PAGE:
Senzai, N.H. Ticket to India
November 17th 2015 by Simon & Schuster/Paula Wiseman Books
E ARC from Netgalley.com
For Maya, a family trip back to Pakistan is tinged with grief over the death of her beloved grandfather. Her grandmother, whose health is also not good, is upset that the two of them were not able to make a long planned trip back to India. Surprising Maya, the grandmother tells the story of her family's journey from their home in India to Pakistan during the partitioning of India in the 1940s. The grandmother's family was killed in an attack on the train, and the grandmother had to rely on others to get by. Before leaving their country, the family buried treasure that included the family Quran as well as a ring she had always hoped to give to her husband. After learning about this, Maya and her older sister Zara are on board with going alone with their grandmother to India. However, once there, the grandmother ends up in the hospital. The girls know they should go home, but since their grandmother had made all of the travel arrangements, they decide to try to get to her small town and find the chest. India can be a dangerous place, especially for children alone, and when separated from Zara, Maya ends up being the target of a kidnapping scheme. With the help of Jai, an Indian boy who is orphaned and working for less than savory characters so that he can provide for his younger sister, Maya tries to fulfill her grandmother's dream of returning to her home and retrieving the family artifacts.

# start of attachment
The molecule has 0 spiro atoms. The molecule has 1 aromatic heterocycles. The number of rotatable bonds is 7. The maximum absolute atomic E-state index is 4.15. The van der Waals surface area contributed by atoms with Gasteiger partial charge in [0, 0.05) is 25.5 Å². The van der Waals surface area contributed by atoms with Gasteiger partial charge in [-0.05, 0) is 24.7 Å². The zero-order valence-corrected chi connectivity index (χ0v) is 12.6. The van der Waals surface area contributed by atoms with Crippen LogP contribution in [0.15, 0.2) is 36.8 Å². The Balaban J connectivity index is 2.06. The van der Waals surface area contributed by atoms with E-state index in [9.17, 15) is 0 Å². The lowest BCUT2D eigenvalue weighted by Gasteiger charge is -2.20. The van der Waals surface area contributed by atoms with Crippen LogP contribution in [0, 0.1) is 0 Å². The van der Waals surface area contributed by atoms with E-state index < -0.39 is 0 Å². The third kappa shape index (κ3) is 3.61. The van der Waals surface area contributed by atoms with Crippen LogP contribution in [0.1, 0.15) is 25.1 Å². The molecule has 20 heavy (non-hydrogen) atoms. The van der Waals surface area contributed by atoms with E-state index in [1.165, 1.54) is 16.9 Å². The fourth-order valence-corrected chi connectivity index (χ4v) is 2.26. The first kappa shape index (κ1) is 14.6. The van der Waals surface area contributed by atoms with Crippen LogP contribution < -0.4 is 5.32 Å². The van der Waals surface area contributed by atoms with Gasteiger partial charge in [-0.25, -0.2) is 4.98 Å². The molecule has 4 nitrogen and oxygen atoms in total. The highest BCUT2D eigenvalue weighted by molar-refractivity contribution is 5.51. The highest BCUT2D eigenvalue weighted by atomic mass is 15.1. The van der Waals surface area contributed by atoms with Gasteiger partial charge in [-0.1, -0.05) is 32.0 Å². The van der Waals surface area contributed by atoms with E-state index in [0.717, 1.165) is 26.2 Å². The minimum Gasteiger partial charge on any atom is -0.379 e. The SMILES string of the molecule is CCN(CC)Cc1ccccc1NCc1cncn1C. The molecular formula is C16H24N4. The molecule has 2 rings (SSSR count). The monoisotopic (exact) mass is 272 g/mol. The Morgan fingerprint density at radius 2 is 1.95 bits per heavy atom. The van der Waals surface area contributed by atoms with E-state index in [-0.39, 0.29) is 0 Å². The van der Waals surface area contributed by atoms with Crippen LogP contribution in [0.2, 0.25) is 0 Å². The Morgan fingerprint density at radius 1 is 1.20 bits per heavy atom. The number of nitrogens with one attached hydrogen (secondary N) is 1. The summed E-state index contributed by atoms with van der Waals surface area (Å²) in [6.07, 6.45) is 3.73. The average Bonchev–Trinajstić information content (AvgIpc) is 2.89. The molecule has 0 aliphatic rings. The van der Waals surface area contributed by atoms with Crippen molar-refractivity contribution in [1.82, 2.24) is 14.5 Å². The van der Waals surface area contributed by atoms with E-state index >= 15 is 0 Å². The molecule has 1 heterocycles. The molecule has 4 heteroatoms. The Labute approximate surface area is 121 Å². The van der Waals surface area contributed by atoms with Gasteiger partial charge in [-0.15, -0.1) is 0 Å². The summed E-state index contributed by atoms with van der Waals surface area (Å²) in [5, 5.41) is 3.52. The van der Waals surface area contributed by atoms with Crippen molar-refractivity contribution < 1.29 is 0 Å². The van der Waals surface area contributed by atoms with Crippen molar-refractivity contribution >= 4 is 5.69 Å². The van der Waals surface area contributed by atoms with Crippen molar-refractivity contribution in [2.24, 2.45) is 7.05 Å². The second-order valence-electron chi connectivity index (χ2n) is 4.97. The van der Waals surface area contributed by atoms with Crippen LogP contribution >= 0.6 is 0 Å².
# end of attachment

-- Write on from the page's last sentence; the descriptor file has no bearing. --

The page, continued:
Strengths: I find India to be fascinating, and the Partition is a historical event that few of my students know about. This story gave the event a very human face, which was nice, and set the history against modern day adventure. The details about being in Pakistan and India are very vivid, and the fact that Maya is from the US and doesn't completely understand the culture will make this easier for readers in the US to understand. Very interesting.
Weaknesses: This worried me a good deal. The choices that Maya makes are HUGELY bad, and could well have ended in her death. She makes bad decisions more than once, even when her sister tries to dissuade her. While this is realistic, it kind of freaked me out a bit. My students will not be bothered by this, nor are they likely to be in a situation where they are on their own in India.
What I really think: I'm always trying to get my students to read about other places in the world, and this does balance adventure with serious family issues well, with the added bonus of history.